Currently, 10 states — California, Illinois, Kansas, Nebraska, New Mexico, New York, Texas, Utah, Washington and Wisconsin — have such in-state tuition laws for undocumented students. Oklahoma repealed its law in 2008.

Meanwhile, four states — Arizona, Colorado, Georgia and South Carolina — have passed laws specifically banning undocumented students from being eligible for in-state tuition.

Steve Kropper, co-director of the Massachusetts Coalition for Immigration Reform, a group that seeks immigration restrictions, said Massachusetts residents have shown to be generally sympathetic to immigration. But he said the public remains resistant to granting illegal immigrants in-state tuition or driver's licenses.

"It doesn't make economic sense to us," Kropper said. "If they can't get a job when they're done (with college), then it doesn't make sense for the state to invest in them."

‘We need a balanced approached’
Gruman said advocates are optimistic in Massachusetts because some of the more vocal opponents are now gone.

For example, former Rep. Marie Parente, D-Milford, who was an outspoken opponent of the bill in 2006, was ousted by John Fernandes later that year. Still, Fernandes has not committed to support the bill and questions whether it should also include provisions for assimilation or enforcement.

"It only speaks to one side of the issue," said Fernandes, a Democrat. "I think we need a balanced approached that speaks to comprehensive immigration reform."

Others who voted against the measure last time also remain opposed. Rep. Demetrius Atsalis, D-Barnstable, still opposes the bill because he believes it will make the state's college fee structure meaningless and will take away the incentive for undocumented students to legalize their status, said spokesman Tom Bernardo.

A possible $2.5 million in extra revenue
Rodas, who was granted asylum in the United States after becoming a poster child for the bill in 2006, said most of the immigrant students who would benefit from the proposal arrived in this country when they were young and are culturally American already.

"Most of these students speak English better than their native language now," Rodas said.

The Massachusetts Taxpayers Foundation estimates that 400 to 600 students might enter Massachusetts schools as a result of the bill and that it likely would result in $2.5 million of extra revenue.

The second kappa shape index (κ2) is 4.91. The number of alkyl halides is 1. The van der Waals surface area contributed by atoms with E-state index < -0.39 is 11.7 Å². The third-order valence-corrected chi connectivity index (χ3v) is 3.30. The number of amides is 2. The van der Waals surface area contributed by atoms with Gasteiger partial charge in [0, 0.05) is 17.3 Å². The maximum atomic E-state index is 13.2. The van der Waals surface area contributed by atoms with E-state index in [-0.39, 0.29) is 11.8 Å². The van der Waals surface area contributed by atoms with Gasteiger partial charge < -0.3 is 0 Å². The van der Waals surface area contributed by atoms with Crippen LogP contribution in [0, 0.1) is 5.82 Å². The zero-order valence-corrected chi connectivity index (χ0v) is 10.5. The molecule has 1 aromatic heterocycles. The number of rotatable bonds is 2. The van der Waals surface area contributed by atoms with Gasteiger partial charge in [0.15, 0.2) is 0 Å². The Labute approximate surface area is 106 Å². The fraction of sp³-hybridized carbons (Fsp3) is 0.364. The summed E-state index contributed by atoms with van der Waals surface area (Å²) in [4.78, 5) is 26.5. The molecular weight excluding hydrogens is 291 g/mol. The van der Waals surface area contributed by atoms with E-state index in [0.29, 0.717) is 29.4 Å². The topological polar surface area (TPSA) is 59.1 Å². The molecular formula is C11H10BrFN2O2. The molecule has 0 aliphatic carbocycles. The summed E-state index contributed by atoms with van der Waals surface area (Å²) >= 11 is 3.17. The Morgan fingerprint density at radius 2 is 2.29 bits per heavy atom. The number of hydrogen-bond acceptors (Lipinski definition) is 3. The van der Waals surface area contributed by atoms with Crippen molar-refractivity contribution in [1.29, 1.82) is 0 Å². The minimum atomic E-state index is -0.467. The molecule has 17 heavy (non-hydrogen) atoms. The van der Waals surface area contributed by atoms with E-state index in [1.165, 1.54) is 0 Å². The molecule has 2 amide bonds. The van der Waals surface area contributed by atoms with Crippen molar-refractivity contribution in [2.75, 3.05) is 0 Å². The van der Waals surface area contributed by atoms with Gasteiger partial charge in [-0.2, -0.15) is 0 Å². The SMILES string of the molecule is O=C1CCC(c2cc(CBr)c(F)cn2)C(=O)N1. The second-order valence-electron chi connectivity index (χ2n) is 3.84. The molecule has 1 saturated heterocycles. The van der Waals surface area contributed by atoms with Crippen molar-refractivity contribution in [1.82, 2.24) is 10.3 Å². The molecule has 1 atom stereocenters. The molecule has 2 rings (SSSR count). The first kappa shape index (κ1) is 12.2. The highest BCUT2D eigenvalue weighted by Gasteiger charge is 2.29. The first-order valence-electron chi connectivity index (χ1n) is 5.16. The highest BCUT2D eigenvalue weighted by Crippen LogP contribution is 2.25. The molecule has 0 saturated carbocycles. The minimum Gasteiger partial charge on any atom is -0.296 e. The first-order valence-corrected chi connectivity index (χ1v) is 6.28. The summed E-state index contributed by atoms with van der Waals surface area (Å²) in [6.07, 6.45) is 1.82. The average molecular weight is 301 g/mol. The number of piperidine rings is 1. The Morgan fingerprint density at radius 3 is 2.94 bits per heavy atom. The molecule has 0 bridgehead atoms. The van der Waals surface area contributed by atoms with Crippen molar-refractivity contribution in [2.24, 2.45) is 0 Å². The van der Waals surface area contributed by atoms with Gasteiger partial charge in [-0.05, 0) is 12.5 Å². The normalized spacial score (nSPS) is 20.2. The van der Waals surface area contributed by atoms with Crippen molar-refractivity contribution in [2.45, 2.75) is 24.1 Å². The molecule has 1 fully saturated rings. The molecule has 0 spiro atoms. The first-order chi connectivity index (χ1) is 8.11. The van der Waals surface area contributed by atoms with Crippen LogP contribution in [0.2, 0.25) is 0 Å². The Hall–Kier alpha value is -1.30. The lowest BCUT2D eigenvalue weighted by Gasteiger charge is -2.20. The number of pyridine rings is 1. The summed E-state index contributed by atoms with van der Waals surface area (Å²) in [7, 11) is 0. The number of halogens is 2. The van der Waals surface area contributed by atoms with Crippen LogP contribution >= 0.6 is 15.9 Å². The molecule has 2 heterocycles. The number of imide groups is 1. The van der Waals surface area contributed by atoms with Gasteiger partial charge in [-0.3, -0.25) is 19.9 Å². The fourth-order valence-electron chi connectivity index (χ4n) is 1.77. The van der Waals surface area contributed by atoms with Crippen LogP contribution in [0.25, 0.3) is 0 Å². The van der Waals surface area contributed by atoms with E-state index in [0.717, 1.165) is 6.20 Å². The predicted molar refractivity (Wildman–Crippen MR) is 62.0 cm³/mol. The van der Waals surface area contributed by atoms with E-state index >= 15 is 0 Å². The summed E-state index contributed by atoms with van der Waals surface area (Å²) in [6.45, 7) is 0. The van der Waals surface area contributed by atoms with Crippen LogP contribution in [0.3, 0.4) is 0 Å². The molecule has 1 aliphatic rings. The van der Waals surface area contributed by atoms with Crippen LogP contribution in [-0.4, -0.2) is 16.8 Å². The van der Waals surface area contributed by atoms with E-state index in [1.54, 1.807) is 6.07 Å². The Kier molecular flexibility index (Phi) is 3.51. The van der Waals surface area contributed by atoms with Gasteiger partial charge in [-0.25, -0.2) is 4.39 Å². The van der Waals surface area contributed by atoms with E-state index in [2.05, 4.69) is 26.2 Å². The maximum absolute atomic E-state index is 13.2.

According to the Massachusetts Department of Higher Education, current average in-state tuition at state universities is $9,704 compared with out-of-state tuition of $22,157. Average in-state tuition at state community college is $4,305 compared with out-of-state tuition of $10,811.

Stella Flores, a professor of public policy and higher education at Vanderbilt University, said one of the reasons the bill has struggled in Massachusetts is because the foreign-born population is younger than in other states, and because a large percentage of the state's Latinos are Puerto Ricans who aren't concerned about immigration issues since Puerto Rico is a U.S. territory.

She said states that have adopted in-state tuition laws have seen a small number of immigrants take advantage of the opportunities, mainly at community colleges.

"It's usually a small jump," Flores said, "but over time, as news spreads through word of mouth, you'll see an increase."

Teacher shortage gives way to teacher glut

USA Today

By Heather Hollingsworth, The Associated Press
LAWRENCE, Kan. — When Lilli Lackey started college, talk of a growing teacher shortage gave her confidence that a job would be waiting for her when she got out.

Now, six months after graduating, she considers herself lucky just to find work as a substitute.

SEC. DUNCAN: 'Revolutionary change' needed in teachers colleges

Across the country, droves of people like Lackey are unable to find teaching jobs, in large part because the economy is forcing school systems to slash positions. The teacher shortage that many feared just a few years ago has turned into a teacher glut.

"I always thought that if I didn't find a job, I would be able to sub. And then once that started to be more difficult, it was really kind of devastating," Lackey, an art teacher, said during a career fair for educators at the University of Kansas.

Since last fall, school systems, state education agencies, technical schools and colleges have shed about 125,000 jobs, according to the U.S. Bureau of Labor Statistics.

At the same time, many teachers who had planned to retire or switch jobs are staying on because of the recession, and many people who have been laid off in other fields are trying to carve out second careers as teachers or applying to work as substitutes to make ends meet.

In Texas, the Round Rock school district had more than 5,000 applications for 322 teacher openings this year and saw its pool of subs almost double to 1,200, about 2{ times as many as it needs even on a particularly bad day during flu season, said spokeswoman Joylynn Occhiuzzi.